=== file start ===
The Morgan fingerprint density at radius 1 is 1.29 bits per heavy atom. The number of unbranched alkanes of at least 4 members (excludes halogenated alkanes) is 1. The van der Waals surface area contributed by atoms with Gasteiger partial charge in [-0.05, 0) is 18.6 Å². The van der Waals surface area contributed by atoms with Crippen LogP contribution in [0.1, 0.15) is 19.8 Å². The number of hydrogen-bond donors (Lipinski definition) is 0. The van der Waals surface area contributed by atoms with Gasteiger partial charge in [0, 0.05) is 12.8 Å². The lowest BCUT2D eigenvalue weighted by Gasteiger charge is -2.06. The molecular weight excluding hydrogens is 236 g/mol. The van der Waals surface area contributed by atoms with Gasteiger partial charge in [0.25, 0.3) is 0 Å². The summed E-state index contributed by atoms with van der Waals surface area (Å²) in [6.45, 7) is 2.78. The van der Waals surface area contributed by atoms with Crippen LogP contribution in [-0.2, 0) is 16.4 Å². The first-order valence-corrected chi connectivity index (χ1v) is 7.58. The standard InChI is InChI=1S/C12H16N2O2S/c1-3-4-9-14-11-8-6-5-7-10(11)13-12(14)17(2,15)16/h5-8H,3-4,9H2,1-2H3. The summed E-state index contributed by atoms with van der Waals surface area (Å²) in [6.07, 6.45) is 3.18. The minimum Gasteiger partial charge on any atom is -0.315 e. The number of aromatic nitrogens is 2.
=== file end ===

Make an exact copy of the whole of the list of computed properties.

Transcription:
The Morgan fingerprint density at radius 1 is 1.29 bits per heavy atom. The number of unbranched alkanes of at least 4 members (excludes halogenated alkanes) is 1. The van der Waals surface area contributed by atoms with Gasteiger partial charge in [-0.05, 0) is 18.6 Å². The van der Waals surface area contributed by atoms with Crippen LogP contribution in [0.1, 0.15) is 19.8 Å². The number of hydrogen-bond donors (Lipinski definition) is 0. The van der Waals surface area contributed by atoms with Gasteiger partial charge in [0, 0.05) is 12.8 Å². The lowest BCUT2D eigenvalue weighted by Gasteiger charge is -2.06. The molecular weight excluding hydrogens is 236 g/mol. The van der Waals surface area contributed by atoms with Gasteiger partial charge in [0.25, 0.3) is 0 Å². The summed E-state index contributed by atoms with van der Waals surface area (Å²) in [6.45, 7) is 2.78. The van der Waals surface area contributed by atoms with Crippen LogP contribution in [-0.2, 0) is 16.4 Å². The first-order valence-corrected chi connectivity index (χ1v) is 7.58. The standard InChI is InChI=1S/C12H16N2O2S/c1-3-4-9-14-11-8-6-5-7-10(11)13-12(14)17(2,15)16/h5-8H,3-4,9H2,1-2H3. The summed E-state index contributed by atoms with van der Waals surface area (Å²) in [6.07, 6.45) is 3.18. The minimum Gasteiger partial charge on any atom is -0.315 e. The number of aromatic nitrogens is 2.